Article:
My misery plummeted further with the unexpected barrier of a crevasse materialising in our path.
To me, it revoked the vague reassurance that the tariff of technical difficulty for the climb was negligible. Ironically, the crevasse represented descent, but a far hastier one than I craved. It also revealed the second aspect of my acrophobia – of falling helplessly into an uncharted abyss.I sat down for some minutes to contemplate the natural snow-bridge stretching across the gap, before calmly telling Abraham I would not be crossing it. It was a couple of feet wide and being ‘natural’ there was no accounting for its on-going capacity to support a human body. The depth of the crevasse remains unknown. The bridge spanning the void was the length of one long man and dipped down in the middle before rising to a steep slippery bank on the other side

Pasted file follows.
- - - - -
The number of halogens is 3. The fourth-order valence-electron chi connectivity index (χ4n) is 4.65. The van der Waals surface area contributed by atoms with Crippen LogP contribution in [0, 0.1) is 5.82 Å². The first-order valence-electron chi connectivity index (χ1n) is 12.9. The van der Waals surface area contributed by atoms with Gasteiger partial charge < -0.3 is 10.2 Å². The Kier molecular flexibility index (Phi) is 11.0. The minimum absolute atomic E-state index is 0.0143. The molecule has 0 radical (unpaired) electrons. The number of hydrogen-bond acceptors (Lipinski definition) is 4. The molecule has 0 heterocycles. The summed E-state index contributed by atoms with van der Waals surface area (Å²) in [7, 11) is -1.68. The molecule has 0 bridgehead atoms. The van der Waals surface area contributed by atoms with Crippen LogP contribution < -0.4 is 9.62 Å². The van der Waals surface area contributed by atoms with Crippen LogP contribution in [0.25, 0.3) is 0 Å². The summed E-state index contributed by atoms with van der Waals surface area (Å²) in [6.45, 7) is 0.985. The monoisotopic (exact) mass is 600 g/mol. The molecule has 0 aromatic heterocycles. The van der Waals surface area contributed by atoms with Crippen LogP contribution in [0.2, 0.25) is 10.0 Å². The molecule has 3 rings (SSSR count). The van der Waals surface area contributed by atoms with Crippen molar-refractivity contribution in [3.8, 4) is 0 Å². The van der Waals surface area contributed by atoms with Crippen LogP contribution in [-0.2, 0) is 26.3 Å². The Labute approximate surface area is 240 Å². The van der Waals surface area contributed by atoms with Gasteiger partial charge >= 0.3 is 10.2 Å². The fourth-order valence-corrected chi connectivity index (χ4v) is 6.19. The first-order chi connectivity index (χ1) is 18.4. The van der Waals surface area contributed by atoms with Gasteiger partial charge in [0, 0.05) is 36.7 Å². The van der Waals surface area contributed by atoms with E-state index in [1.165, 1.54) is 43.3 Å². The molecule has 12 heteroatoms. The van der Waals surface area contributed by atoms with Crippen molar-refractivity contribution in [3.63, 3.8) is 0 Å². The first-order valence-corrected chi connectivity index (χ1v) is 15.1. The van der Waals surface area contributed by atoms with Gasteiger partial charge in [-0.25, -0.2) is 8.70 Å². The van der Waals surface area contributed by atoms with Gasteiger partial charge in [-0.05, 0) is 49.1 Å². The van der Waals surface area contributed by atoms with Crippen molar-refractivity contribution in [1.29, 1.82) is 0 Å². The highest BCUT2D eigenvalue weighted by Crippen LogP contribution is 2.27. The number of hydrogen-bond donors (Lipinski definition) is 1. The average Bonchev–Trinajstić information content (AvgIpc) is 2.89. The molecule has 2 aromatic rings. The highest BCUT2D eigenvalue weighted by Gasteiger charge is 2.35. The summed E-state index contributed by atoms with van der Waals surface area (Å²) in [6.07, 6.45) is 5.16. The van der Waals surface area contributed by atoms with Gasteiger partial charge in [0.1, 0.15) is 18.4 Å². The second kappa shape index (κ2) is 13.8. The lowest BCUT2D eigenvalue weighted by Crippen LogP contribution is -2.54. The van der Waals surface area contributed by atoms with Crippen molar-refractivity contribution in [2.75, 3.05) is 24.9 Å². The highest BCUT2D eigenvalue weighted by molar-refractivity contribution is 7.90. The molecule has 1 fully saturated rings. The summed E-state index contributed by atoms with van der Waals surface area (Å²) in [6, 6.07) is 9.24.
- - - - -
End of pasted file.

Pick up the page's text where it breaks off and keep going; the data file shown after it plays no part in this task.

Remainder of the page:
I was painfully aware that I had failed to keep my footing when I had an entire mountainside to grip. True, I was attached to a professional guide, and one well-trained, I imagined, in catching stray jittery gringos. But how could rope skills defeat the laws of physics when his spare frame barely matched the weight of mine?
Two of the German climbers caught up, while I pondered neurotically. I waved them on, but they insisted I go first. The first gestured kindly enough, but I couldn’t tell whether it represented solidarity, sadism, or an opportunity for him to coldly make his own personal risk assessment. Staring at the narrow strip of snow ahead, I narrowed the focus of my gaze onto it – cropping out its surroundings from both my retina and mind’s eye. Numb with fear, I stepped forward to the brink figuring I had a one-in-three chance of falling in.